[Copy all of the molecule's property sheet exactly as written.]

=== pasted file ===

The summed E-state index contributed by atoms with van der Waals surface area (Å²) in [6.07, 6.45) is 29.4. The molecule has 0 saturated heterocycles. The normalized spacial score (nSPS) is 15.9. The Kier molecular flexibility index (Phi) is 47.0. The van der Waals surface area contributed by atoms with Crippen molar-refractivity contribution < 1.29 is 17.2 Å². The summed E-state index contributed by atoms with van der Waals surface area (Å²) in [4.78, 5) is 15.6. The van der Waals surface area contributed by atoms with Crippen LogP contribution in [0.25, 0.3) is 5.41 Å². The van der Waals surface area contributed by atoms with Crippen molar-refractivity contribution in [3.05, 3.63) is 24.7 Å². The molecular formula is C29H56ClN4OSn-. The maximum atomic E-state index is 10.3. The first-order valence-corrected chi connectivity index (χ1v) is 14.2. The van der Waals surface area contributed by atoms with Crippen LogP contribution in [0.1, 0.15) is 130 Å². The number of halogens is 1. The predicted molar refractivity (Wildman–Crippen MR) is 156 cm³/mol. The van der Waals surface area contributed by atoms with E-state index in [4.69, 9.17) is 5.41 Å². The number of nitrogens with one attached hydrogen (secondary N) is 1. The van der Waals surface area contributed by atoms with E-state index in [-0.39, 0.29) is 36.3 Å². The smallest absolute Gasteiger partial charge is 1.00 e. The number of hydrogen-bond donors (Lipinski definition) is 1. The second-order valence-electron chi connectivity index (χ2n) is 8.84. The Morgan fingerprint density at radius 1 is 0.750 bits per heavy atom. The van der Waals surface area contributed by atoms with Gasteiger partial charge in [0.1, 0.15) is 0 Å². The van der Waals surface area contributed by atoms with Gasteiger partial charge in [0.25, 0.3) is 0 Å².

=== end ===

The summed E-state index contributed by atoms with van der Waals surface area (Å²) in [6.07, 6.45) is 29.4. The molecule has 0 saturated heterocycles. The normalized spacial score (nSPS) is 15.9. The Kier molecular flexibility index (Phi) is 47.0. The van der Waals surface area contributed by atoms with Crippen molar-refractivity contribution < 1.29 is 17.2 Å². The summed E-state index contributed by atoms with van der Waals surface area (Å²) in [4.78, 5) is 15.6. The van der Waals surface area contributed by atoms with Crippen LogP contribution in [0.25, 0.3) is 5.41 Å². The van der Waals surface area contributed by atoms with Crippen molar-refractivity contribution in [3.05, 3.63) is 24.7 Å². The molecular formula is C29H56ClN4OSn-. The maximum atomic E-state index is 10.3. The first-order valence-corrected chi connectivity index (χ1v) is 14.2. The van der Waals surface area contributed by atoms with Crippen LogP contribution in [0.1, 0.15) is 130 Å². The number of halogens is 1. The predicted molar refractivity (Wildman–Crippen MR) is 156 cm³/mol. The van der Waals surface area contributed by atoms with E-state index in [4.69, 9.17) is 5.41 Å². The number of nitrogens with one attached hydrogen (secondary N) is 1. The van der Waals surface area contributed by atoms with E-state index in [-0.39, 0.29) is 36.3 Å². The smallest absolute Gasteiger partial charge is 1.00 e. The number of hydrogen-bond donors (Lipinski definition) is 1. The second-order valence-electron chi connectivity index (χ2n) is 8.84. The Morgan fingerprint density at radius 1 is 0.750 bits per heavy atom. The van der Waals surface area contributed by atoms with Gasteiger partial charge in [0.1, 0.15) is 0 Å². The van der Waals surface area contributed by atoms with Gasteiger partial charge in [0.25, 0.3) is 0 Å².